An editorial in the August 10 New York Times: Controlling the Ebola Epidemic. Excerpt:
Many drug companies have little interest in devising treatments or vaccines for Ebola because the potential for profit is small. Much of the research has been financed by the National Institutes of Health and the Department of Defense and carried out by small start-ups, but some experts believe the federal government has not shown enough urgency to push these programs ahead.
Traditional public health measures, like finding and isolating patients who become sick, tracing their contacts and using stringent infection control procedures in hospitals, remain the best bet for containing the epidemic in West Africa.
The C.D.C. has elevated its response to the highest possible level and is sending 50 more health care professionals to the area, backed by hundreds more professionals in this country. Sierra Leone, which has the highest number of cases, is planning to deploy hundreds of troops and police officers to enforce isolation measures that its residents have so far ignored, and Liberia, with the second largest number, has declared a 90-day state of emergency that allows it to suspend civil liberties and impose quarantines. Nigeria has also declared a state of emergency.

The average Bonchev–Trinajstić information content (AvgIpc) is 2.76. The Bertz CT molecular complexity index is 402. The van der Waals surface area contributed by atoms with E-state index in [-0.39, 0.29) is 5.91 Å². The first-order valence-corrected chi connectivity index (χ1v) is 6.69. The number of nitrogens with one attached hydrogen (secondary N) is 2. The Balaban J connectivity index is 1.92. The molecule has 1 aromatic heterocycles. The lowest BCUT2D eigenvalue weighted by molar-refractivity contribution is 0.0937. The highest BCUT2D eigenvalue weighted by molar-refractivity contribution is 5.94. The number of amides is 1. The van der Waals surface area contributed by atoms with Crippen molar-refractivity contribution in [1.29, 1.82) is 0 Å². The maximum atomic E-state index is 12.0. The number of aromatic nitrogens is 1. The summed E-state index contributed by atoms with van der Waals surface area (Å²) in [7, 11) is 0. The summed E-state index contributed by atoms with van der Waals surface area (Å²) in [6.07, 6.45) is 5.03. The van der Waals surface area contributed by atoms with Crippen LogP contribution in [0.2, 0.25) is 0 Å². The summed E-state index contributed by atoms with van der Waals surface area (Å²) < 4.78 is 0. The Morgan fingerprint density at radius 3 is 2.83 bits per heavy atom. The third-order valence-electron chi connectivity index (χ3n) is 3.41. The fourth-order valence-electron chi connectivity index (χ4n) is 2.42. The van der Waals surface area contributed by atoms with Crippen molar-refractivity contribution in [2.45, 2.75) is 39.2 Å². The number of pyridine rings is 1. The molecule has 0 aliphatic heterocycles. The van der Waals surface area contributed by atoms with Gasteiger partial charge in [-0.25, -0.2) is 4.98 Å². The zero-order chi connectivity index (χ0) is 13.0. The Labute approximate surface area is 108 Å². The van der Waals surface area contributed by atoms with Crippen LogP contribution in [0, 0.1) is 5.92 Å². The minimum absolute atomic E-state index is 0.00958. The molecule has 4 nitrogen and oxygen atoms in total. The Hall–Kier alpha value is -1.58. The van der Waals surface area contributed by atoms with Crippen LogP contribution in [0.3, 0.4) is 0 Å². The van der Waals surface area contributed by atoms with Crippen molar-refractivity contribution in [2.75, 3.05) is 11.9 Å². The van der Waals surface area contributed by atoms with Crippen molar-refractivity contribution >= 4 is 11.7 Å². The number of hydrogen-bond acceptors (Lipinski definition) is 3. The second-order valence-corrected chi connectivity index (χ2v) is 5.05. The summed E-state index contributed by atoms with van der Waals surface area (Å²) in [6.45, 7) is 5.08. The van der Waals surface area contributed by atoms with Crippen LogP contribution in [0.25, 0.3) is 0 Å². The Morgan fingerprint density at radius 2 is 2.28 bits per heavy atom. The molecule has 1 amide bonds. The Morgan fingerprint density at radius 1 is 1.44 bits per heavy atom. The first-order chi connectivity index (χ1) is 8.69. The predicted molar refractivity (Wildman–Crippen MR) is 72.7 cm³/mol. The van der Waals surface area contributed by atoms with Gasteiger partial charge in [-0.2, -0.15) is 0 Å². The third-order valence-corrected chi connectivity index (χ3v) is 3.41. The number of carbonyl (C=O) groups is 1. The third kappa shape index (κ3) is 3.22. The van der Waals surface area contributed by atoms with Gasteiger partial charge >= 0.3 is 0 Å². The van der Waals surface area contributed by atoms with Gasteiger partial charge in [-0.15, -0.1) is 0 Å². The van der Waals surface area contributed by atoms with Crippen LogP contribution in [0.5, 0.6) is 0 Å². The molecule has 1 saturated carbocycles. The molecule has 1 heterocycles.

Such public health measures should ultimately, although perhaps not quickly, bring the outbreaks under control.